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Seattle Seahawks fall to Minnesota Vikings 25-19

UPDATED: Sun., Aug. 18, 2019, 9:59 p.m.

By Bob Condotta Seattle Times

MINNEAPOLIS – Well, at least the Seahawks can feel good about kicker Jason Myers.

When a 25-19 loss to the Vikings had mercifully-ended – Seattle’s final two plays were a dropped pass by Jazz Ferguson and an interception thrown by J.T. Barrett – Myers’ four field goals, an 88-yard pick six by DeShawn Shead, and a few nice plays by some of the team’s offensive and defensive starters was about all there was to cheer.

Seattle had all of its starters play two series, with some staying on the field for a third, playing the Vikings fairly evenly.

But when the backups took over, so did the Vikings, who dominated the final three quarters statistically as the Vikings outgained Seattle 409-221 and had 27 first downs to the Seahawks’ 13 to hold on for the win.

Here’s more of what stood out:

Russell Wilson and number one offense have their moments, but bog down in mistakes: The Seahawks starting offense played two series and moved the ball each time — 46 yards on six plays the first time and 60 yards on 12 plays the second.

But both times the drives stalled due to the kind of thing that happens in the preseason and that the Seahawks hope they get out of their system now – penalties and ill-timed mistakes.

The first drive stalled thanks in part to a false start on Justin Britt, one of six penalties against Seattle in the first half (Germain Ifedi was also called for a false start on Seattle’s second drive.)

After the penalty, Jaron Brown then dropped a pass on third down from Wilson that would have kept the drive going.

“I’m hitting myself,” Brown said. “I had a drop on a crossing route. It was a good pass. I just clearly dropped it.”

The second stalled at the Minnesota 15-yard line when a Wilson pass fell incomplete to Chris Carson.

“I missed the throw to Chris,” Wilson said. “I was a little out in front. If I hit him there I think we are rolling. He may score. So those are things we work on and we fix and we are right where we want to be.”

The Seahawks had gotten as close as they were thanks to a 33-yard completion from Wilson to Brown on a third-and-10 that the team felt was indicative of the way the first-team offensive line handled Minnesota’s blitzes all night.

“That’s awesome,” said left tackle Duane Brown. “That’s a very good front, especially playing in this stadium. It’s loud. They are getting off the ball. … very encouraging couple of drives. If we eliminate our penalties we are talking 14 points on the board.”

Wilson, seeing his first preseason action after sitting out last week, was 6-9 for 82 yards. Carson, also seeing his first preseason action, had 25 yards on five carries.

“I thought the first unit did a nice job,” coach Pete Carroll said. “I thought Russ was moving the club pretty well. We missed a couple of third-down throws that would have made a difference in their outing but they did move the ball well.”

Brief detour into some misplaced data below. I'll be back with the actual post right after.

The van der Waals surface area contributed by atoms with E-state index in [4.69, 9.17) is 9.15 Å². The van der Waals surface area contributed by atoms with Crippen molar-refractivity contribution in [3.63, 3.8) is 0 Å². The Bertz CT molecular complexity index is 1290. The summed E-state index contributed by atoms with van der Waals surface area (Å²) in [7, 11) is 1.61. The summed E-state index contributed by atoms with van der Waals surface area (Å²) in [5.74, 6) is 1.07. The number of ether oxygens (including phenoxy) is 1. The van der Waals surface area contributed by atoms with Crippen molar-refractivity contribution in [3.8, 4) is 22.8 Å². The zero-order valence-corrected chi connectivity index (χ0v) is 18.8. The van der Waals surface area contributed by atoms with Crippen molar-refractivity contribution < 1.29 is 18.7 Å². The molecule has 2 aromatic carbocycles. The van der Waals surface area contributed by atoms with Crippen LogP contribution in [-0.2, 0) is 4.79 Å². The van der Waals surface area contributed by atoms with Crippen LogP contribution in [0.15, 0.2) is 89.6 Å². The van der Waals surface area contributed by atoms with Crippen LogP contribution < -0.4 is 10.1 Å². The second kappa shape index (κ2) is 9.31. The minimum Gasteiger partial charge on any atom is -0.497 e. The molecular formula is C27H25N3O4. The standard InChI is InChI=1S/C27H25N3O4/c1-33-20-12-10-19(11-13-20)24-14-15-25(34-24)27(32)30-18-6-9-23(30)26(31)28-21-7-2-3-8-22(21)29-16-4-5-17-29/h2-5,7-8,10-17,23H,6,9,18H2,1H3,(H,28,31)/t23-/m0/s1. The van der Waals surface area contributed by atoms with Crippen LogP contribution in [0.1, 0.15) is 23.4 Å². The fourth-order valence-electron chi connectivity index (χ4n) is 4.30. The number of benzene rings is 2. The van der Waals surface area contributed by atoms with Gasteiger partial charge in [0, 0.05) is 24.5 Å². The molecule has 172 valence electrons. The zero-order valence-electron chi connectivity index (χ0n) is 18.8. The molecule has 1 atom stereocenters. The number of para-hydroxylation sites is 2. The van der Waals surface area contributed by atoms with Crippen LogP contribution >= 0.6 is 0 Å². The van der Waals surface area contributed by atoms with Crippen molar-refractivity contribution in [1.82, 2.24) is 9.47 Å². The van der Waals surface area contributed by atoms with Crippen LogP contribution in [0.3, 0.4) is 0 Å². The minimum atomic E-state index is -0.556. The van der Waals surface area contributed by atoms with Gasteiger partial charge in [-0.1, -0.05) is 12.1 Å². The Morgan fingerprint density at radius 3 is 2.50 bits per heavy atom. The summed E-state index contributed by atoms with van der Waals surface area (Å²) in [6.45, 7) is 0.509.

Lynch leaves after hard hit to the head: The Seahawks backup quarterback position also took another injury hit as backup Paxton Lynch left with 3:53 remaining after taking a helmet-to-helmet hit from Minnesota cornerback Holton Hill, who was ejected.

Lynch lay prone on the ground for a minute or so before getting up and walking off under his own power.

And as bad as the hit looked, Lynch seemed to be doing OK after the game. He was not available to talk to media but was in the locker room and talking with teammates and staffers.

“He felt like he was okay,” Carroll said. “But he’s still got to pass those (concussion protocol) tests. So we have to recognize all the process and take care of that.”

Lynch was set to play the final three quarters of the game after taking over for Wilson with Geno Smith sitting out after having surgery to remove a cyst in his knee last week.

The injury came as Lynch was leading one of his best of the six drives that he quarterbacked — he had rushed for three yards to the 19 when he was injured.

Lynch was one of the stars of the preseason opener against Denver, hitting 11-15 passes for 109 yards and a TD.

But with the Vikings mostly dominating the Seattle backup offensive line, Lynch didn’t have a lot of success most of the night, completing six of 15 passes for 67 yards and also rushing twice for minus-one yard (he had 38 yards rushing against Denver).

“Yeah it wasn’t as sharp as it was last week,” Carroll said. “He missed a couple of throws to get going. But he looked comptitive.”

Barrett, signed in the wake of the injury to Smith, finished the game and gained just five yards on a scramble on third-and-goal from the 7 as Seattle had to settle for another field goal.

Smith should be back for the third preseason game Saturday against the Chargers but the Seahawks may also need to keep Barrett around.

Poona, Poona, Poona: For the first two series, the Seahawks used what is basically its starting defense at this time (minus three key players in linebackers Bobby Wagner and K.J. Wright and rush end Ziggy Ansah).

The star was second-year tackle Poona Ford, who had three tackles in the first half, two for a loss, as the Seahawks held down Minnesota’s running game early — the Vikings had just 25 yards on eight carries in the first quarter when it had its number one offense (including four of five starting linemen) on the field.

“I thought we had a good, competitive first half in the game,” Carroll said. “It was a good, hard night with a lot of good ball.”

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